The consolidation of cartography and map-making as institutionalised disciplines culminated throughout the 18th century. Indeed the term cartography was coined c. 1830 and maps become universal. Map-making practices became standardised in the 1880s and the prime meridian was placed at Greenwich as the international standard reference for cartographers.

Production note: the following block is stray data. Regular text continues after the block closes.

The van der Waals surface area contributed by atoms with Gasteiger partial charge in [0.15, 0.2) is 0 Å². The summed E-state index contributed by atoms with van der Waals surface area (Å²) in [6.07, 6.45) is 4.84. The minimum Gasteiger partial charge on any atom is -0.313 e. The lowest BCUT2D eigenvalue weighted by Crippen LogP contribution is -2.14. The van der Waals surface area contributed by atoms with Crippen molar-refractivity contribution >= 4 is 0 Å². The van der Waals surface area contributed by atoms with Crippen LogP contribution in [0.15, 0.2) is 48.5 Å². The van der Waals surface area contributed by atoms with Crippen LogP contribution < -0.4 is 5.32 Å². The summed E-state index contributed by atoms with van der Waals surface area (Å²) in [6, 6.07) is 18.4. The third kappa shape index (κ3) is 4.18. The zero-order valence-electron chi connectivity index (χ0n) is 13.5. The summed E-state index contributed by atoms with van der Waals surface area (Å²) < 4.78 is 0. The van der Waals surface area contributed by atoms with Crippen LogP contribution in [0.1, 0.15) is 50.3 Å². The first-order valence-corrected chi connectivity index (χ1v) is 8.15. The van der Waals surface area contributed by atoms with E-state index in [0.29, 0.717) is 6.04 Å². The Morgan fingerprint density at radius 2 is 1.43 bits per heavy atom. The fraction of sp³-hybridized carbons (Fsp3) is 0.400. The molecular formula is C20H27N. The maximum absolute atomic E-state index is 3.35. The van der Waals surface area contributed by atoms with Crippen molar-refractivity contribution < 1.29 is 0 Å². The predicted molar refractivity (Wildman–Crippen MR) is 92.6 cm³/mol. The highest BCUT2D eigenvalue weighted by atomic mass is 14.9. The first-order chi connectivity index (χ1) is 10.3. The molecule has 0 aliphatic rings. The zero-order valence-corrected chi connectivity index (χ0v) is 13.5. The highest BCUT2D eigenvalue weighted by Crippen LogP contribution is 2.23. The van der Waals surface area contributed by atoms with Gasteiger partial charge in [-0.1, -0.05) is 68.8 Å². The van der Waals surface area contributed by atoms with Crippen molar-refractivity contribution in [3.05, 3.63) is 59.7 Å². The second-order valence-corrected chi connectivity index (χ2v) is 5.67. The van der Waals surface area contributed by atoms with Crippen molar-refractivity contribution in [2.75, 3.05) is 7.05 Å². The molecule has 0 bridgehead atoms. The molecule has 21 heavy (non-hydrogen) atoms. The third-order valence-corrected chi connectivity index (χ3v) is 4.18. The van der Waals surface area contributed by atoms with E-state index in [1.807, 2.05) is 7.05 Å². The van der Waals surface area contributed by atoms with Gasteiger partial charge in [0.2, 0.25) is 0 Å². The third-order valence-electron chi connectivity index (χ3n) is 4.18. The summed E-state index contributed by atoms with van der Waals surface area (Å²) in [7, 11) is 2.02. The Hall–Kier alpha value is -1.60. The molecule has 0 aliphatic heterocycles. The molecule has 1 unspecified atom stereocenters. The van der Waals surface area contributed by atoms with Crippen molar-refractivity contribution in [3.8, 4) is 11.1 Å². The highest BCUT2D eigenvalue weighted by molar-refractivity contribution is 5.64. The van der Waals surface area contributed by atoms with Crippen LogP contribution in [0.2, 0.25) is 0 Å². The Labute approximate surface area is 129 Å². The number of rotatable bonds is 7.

For the history of Dublin, the most relevant 18th-century maps preserved by Dublin Port Archive are undoubtedly the ones produced by Capt. William Bligh and Francis Giles. Both proposed the building of the North Bull Wall. In the city’s collective imaginary, Bligh designed the wall that prevented the sand to accumulate in the channel forming Bull Island. However, the wall Bligh devised and the wall we know today are not the same. Francis Giles and George Halpin C.E were its creators. Bligh’s wall was to run parallel to Great South Wall but Giles and Halpin took another approach to avoid the huge pressure of a body of water trapped in such a narrow open. They further designed the last part of the wall to be built at half of the height as a form of release valve, allowing water to escape.
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